Annual Workshop on Population Aging and the Chinese Economy

Annual Workshop on Population Aging and the Chinese Economy 
Australia-China Population Aging Research Hub in collaboration with the 

APRU Population Aging Research Hub 

The 3rd Annual Workshop on Population Aging and the Chinese Economy, hosted jointly by the APRU Population Aging Research Hub and the Australian-China Population Ageing Research Hub (both located in the ARC Centre of Excellence in Population Ageing Research (CEPAR) at the University of New South Wales), took place on July 11-12, 2017 on UNSW campus in Sydney. The workshop attracted 35 participants who came together for an exciting two-day program.

The first day of the workshop featured six presentations from renowned international experts and a lively roundtable discussion. The second day was reserved for presentations from nine PhD students or early career researchers from APRU universities and other universities in Australia and Asia, who presented their innovative projects and received feedback from the senior experts and other workshop participants in a collegial and constructive atmosphere.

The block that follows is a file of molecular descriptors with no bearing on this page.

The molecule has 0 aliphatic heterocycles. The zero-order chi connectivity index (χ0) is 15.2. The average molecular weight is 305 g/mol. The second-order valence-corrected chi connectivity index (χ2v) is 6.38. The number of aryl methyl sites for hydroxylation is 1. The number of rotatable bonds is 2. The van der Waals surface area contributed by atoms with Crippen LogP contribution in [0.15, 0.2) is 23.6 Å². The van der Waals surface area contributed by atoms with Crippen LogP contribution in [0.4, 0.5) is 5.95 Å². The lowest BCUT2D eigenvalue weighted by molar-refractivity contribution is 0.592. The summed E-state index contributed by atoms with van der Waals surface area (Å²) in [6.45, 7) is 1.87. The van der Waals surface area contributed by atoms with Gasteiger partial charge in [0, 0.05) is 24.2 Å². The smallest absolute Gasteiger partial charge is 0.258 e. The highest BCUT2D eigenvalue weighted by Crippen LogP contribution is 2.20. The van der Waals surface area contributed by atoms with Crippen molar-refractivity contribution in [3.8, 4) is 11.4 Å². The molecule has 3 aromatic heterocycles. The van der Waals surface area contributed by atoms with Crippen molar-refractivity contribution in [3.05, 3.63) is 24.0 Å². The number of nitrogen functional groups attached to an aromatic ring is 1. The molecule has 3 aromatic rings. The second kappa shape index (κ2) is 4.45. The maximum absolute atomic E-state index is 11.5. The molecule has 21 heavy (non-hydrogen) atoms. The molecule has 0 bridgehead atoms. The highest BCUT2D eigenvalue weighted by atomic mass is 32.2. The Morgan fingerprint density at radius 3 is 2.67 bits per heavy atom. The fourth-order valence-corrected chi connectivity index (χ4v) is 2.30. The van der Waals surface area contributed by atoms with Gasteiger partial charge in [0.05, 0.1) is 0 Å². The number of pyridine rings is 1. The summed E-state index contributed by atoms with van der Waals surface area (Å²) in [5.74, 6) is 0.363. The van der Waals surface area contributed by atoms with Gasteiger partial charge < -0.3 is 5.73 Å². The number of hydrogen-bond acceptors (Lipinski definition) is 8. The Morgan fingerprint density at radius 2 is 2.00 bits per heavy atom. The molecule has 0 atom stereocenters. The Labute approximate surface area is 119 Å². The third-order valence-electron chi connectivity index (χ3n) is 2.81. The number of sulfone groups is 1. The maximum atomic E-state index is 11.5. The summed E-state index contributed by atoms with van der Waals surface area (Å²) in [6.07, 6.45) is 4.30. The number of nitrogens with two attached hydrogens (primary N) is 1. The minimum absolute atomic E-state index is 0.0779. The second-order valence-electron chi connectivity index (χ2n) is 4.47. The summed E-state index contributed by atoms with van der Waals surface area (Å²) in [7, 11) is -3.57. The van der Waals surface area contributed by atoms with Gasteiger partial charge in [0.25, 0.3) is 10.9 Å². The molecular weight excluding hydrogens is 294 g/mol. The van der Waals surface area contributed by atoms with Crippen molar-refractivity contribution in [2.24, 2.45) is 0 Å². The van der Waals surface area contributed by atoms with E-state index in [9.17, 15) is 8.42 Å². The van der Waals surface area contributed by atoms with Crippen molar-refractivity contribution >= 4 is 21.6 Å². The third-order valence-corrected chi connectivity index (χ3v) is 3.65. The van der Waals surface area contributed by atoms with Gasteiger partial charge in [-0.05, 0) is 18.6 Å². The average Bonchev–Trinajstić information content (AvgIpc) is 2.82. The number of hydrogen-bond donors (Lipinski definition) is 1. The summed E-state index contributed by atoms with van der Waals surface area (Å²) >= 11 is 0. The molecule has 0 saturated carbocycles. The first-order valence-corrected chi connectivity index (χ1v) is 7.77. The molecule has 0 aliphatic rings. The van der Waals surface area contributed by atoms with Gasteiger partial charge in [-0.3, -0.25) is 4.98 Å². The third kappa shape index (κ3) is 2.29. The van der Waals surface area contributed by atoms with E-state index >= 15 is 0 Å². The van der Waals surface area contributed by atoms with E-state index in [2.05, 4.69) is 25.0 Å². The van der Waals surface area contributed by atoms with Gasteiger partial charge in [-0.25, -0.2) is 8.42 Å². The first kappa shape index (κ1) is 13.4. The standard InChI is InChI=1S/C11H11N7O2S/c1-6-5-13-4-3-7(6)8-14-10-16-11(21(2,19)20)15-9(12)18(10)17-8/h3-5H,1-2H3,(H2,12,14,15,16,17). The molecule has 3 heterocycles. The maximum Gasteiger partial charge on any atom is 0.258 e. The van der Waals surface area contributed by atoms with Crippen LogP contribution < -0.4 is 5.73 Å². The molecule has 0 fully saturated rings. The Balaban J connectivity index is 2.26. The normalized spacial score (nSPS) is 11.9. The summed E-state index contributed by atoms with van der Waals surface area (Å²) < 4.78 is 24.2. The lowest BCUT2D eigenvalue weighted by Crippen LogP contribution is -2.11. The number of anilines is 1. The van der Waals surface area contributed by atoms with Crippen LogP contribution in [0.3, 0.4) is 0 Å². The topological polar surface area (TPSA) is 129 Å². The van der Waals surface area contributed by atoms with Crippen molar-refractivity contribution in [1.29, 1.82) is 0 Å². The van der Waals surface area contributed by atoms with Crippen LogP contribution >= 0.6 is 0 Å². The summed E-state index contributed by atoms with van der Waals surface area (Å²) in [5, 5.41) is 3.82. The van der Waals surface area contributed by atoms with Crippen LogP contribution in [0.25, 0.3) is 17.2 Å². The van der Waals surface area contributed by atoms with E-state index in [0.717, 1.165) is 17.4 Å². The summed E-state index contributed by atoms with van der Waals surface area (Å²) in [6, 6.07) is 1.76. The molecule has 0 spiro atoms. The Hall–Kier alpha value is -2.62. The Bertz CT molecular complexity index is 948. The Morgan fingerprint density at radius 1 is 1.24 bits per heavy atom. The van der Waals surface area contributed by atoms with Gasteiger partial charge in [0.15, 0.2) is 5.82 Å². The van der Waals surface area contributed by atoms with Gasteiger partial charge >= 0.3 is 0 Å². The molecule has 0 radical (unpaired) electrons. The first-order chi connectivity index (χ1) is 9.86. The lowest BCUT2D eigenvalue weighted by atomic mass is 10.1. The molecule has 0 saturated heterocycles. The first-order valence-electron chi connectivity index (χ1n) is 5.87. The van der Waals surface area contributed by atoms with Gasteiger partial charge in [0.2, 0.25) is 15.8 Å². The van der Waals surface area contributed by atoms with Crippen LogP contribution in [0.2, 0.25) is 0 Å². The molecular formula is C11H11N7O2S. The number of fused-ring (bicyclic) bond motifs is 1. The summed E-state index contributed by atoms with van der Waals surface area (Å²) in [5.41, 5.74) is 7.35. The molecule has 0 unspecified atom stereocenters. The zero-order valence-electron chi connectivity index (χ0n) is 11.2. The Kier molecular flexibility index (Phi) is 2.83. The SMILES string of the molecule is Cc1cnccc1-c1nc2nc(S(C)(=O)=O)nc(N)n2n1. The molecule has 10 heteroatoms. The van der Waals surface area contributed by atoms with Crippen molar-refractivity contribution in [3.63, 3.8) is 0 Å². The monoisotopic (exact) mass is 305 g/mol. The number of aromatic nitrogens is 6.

APRU Research Experts say APEC Economies Must Build Educated and Mobile Workforces to Offset the Negative Impact of Aging Populations

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(L-R) Rafal Chomik (Senior Research Fellow, CEPAR, UNSW Sydney) Christina Schönleber (Deputy Director (APRU International Secretariat)), John Piggot (Scientia Professor, Director, CEPAR, UNSW Sydney and APRU Population Ageing Research Hub Chair) and Albert Park (Professor of Economics, HKUST and APRU Population Ageing Research Steering Group Member).